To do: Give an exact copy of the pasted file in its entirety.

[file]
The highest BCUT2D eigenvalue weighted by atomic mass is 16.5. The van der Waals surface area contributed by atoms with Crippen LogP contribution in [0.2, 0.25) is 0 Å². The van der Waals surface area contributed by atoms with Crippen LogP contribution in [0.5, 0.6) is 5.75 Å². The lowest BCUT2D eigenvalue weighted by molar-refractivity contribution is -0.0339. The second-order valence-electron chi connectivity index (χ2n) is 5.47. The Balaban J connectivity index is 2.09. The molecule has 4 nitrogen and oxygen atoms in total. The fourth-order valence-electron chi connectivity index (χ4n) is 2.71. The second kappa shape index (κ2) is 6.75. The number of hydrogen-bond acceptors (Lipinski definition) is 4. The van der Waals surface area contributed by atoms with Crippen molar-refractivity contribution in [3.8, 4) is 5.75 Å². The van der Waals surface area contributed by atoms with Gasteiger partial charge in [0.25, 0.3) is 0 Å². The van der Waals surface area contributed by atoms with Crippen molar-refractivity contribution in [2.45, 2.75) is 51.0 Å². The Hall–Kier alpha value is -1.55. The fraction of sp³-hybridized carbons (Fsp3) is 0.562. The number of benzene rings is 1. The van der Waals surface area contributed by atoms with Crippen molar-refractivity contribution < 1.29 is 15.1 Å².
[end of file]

The highest BCUT2D eigenvalue weighted by atomic mass is 16.5. The van der Waals surface area contributed by atoms with Crippen LogP contribution in [0.2, 0.25) is 0 Å². The van der Waals surface area contributed by atoms with Crippen LogP contribution in [0.5, 0.6) is 5.75 Å². The lowest BCUT2D eigenvalue weighted by molar-refractivity contribution is -0.0339. The second-order valence-electron chi connectivity index (χ2n) is 5.47. The Balaban J connectivity index is 2.09. The molecule has 4 nitrogen and oxygen atoms in total. The fourth-order valence-electron chi connectivity index (χ4n) is 2.71. The second kappa shape index (κ2) is 6.75. The number of hydrogen-bond acceptors (Lipinski definition) is 4. The van der Waals surface area contributed by atoms with Crippen molar-refractivity contribution in [3.8, 4) is 5.75 Å². The van der Waals surface area contributed by atoms with Gasteiger partial charge in [0.25, 0.3) is 0 Å². The van der Waals surface area contributed by atoms with Crippen molar-refractivity contribution in [2.45, 2.75) is 51.0 Å². The Hall–Kier alpha value is -1.55. The fraction of sp³-hybridized carbons (Fsp3) is 0.562. The number of benzene rings is 1. The van der Waals surface area contributed by atoms with Crippen molar-refractivity contribution < 1.29 is 15.1 Å².